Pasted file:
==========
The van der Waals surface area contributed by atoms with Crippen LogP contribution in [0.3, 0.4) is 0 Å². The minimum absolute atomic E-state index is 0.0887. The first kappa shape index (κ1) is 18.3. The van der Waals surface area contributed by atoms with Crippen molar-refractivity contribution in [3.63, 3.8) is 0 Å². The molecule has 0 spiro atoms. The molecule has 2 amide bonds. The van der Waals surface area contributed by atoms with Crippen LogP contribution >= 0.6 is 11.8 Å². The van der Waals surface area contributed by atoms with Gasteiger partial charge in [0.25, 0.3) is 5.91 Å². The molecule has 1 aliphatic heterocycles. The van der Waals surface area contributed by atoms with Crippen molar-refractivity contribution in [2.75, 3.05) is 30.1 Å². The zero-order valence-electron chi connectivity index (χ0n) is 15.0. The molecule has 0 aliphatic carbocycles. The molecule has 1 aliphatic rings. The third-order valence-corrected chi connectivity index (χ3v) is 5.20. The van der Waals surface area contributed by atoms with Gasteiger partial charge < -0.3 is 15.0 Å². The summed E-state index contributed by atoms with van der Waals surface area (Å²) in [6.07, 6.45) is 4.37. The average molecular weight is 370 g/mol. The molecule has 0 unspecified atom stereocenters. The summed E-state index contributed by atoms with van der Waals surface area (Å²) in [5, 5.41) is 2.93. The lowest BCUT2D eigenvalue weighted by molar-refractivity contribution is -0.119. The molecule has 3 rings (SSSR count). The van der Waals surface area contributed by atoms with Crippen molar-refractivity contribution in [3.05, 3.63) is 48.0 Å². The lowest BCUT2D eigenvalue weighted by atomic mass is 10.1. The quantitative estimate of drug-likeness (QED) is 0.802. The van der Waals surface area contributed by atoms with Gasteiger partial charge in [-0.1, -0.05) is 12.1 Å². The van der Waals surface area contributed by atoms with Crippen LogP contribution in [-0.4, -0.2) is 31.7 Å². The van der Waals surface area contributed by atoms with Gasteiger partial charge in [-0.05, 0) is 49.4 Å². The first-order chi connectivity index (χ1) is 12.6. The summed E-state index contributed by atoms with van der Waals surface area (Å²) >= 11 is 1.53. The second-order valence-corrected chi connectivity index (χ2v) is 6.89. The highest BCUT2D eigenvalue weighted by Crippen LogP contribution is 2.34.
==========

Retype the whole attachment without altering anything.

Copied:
The van der Waals surface area contributed by atoms with Crippen LogP contribution in [0.3, 0.4) is 0 Å². The minimum absolute atomic E-state index is 0.0887. The first kappa shape index (κ1) is 18.3. The van der Waals surface area contributed by atoms with Crippen molar-refractivity contribution in [3.63, 3.8) is 0 Å². The molecule has 0 spiro atoms. The molecule has 2 amide bonds. The van der Waals surface area contributed by atoms with Crippen LogP contribution >= 0.6 is 11.8 Å². The van der Waals surface area contributed by atoms with Gasteiger partial charge in [0.25, 0.3) is 5.91 Å². The molecule has 1 aliphatic heterocycles. The van der Waals surface area contributed by atoms with Crippen molar-refractivity contribution in [2.75, 3.05) is 30.1 Å². The zero-order valence-electron chi connectivity index (χ0n) is 15.0. The molecule has 0 aliphatic carbocycles. The molecule has 1 aliphatic rings. The third-order valence-corrected chi connectivity index (χ3v) is 5.20. The van der Waals surface area contributed by atoms with Gasteiger partial charge < -0.3 is 15.0 Å². The summed E-state index contributed by atoms with van der Waals surface area (Å²) in [6.07, 6.45) is 4.37. The average molecular weight is 370 g/mol. The molecule has 0 unspecified atom stereocenters. The summed E-state index contributed by atoms with van der Waals surface area (Å²) in [5, 5.41) is 2.93. The lowest BCUT2D eigenvalue weighted by molar-refractivity contribution is -0.119. The molecule has 3 rings (SSSR count). The van der Waals surface area contributed by atoms with Crippen molar-refractivity contribution in [3.05, 3.63) is 48.0 Å². The lowest BCUT2D eigenvalue weighted by atomic mass is 10.1. The quantitative estimate of drug-likeness (QED) is 0.802. The van der Waals surface area contributed by atoms with Gasteiger partial charge in [-0.1, -0.05) is 12.1 Å². The van der Waals surface area contributed by atoms with Crippen LogP contribution in [-0.4, -0.2) is 31.7 Å². The van der Waals surface area contributed by atoms with Gasteiger partial charge in [-0.05, 0) is 49.4 Å². The first-order chi connectivity index (χ1) is 12.6. The summed E-state index contributed by atoms with van der Waals surface area (Å²) >= 11 is 1.53. The second-order valence-corrected chi connectivity index (χ2v) is 6.89. The highest BCUT2D eigenvalue weighted by Crippen LogP contribution is 2.34.